Kentucky Health News
FRANKFORT, Ky. — The Democrat-led House of Representatives voted 92-3 Thursday to require women seeking an abortion to have a face-to-face consultation with a health-care provider 24 hours before the procedure, or — in an option the House added — such a consultation by teleconference.
Current law allows women seeking an abortion to have the consultation by telephone or a recording. Critics have said the original bill would create an unfair burden on women, adding additional days off work and cost, especially to those in rural Kentucky who would have to travel in to Lexington or Louisville, the only locations in the state that performs abortions, for the consultation.
The bill returns to the Senate for consideration of the teleconference option, which the House added in a dramatic day of legislative maneuvering. The bill has been posted for a vote on Monday, Feb. 1.
It was a major victory for opponents of abortion and Republicans, who had been trying for more than a decade to require face-to-face consultations. The legislation never made it out of the House Health and Welfare Committee until this session, when Republicans forced floor votes to give the bill readings required before passage, and finally forced a compromise.
On Wednesday, House Minority Leader Jeff Hoover, R-Jamestown, moved to convene the House as a committee on the whole to consider the bill, but he did not get the necessary 51 votes.
Not knowing what would happen today, the Democrats did some maneuvering of their own.
The House session began about 45 minutes late, after Speaker Greg Stumbo and Democratic leaders extended their daily meeting in his offices. Then, after opening ceremonies, Democrats went into a private caucus that lasted well over an hour.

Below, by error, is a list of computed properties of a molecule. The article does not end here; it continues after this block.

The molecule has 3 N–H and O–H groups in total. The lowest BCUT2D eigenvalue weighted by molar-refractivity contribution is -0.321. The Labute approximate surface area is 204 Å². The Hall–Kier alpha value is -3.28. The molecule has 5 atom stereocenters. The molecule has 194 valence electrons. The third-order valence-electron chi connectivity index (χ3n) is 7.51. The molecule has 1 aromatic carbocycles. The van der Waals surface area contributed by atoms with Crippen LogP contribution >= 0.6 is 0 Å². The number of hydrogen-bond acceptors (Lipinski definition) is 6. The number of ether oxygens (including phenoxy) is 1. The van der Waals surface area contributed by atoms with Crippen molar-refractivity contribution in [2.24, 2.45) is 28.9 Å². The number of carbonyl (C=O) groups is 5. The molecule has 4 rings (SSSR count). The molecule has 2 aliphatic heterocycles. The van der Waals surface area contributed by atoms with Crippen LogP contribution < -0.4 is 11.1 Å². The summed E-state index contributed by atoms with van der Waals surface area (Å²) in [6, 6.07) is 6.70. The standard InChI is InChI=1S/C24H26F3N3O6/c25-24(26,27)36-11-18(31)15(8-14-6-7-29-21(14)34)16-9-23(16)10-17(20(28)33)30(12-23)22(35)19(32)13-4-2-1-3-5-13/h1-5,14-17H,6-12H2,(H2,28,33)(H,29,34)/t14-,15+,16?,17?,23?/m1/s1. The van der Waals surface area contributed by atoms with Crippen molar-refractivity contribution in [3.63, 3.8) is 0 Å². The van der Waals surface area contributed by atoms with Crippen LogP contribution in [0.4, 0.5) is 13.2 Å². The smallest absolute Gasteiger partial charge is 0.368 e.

After the House reconvened around 4 p.m., it almost immediately let out again for an emergency Health and Welfare Committee meeting, which produced a new version with the teleconference option.
This meeting was held in a very small office that barely had room to fit its 15 committee members, with journalists and other interested parties hanging out the door.
Republican committee members Richard Benvenuti of Lexington, Phil Moffett of Louisville and Tim Moore of Elizabethtown complained that they had not had time to study the substitute bill.
“This is a six-page document we’ve had for eight seconds and you want us to vote on it?” Moffett asked. “…This is an awful way to run a railroad.”
“We are giving you what you want,” replied committee Chair Tom Burch, D-Louisville.
Moffett was the only one to vote against the substitute in commitee, but the other Republican members went on record saying that they reluctantly voted yes “to move this legislation forward.”
Before the final vote, Hoover found a drafting error in the substitute, which after some lengthy debate was corrected and then voted on favorably.
Reps. Mary Lou Marizian, D-Louisville, Joni Jenkins, D-Louisville and Ruth Ann Palumbo, D-Lexington, voted against the bill, which is sponsored by Sen. Julie Raque Adams, R-Louisville. It passed the Senate 32-5 on Jan. 19.
Marzian told the House that this issue was not one that Kentuckians were outraged about, but instead, “This is purely a political vote.” She called for increased programs to decrease pregnancy, including better access to birth control and better age-appropriate sex-education in schools.
Hoover said afterward, “I am just pleased that the bill has passed and it’s gone to the Senate and I hope they will concur so the governor can sign it next week. That is a big day for Kentucky if that happens.”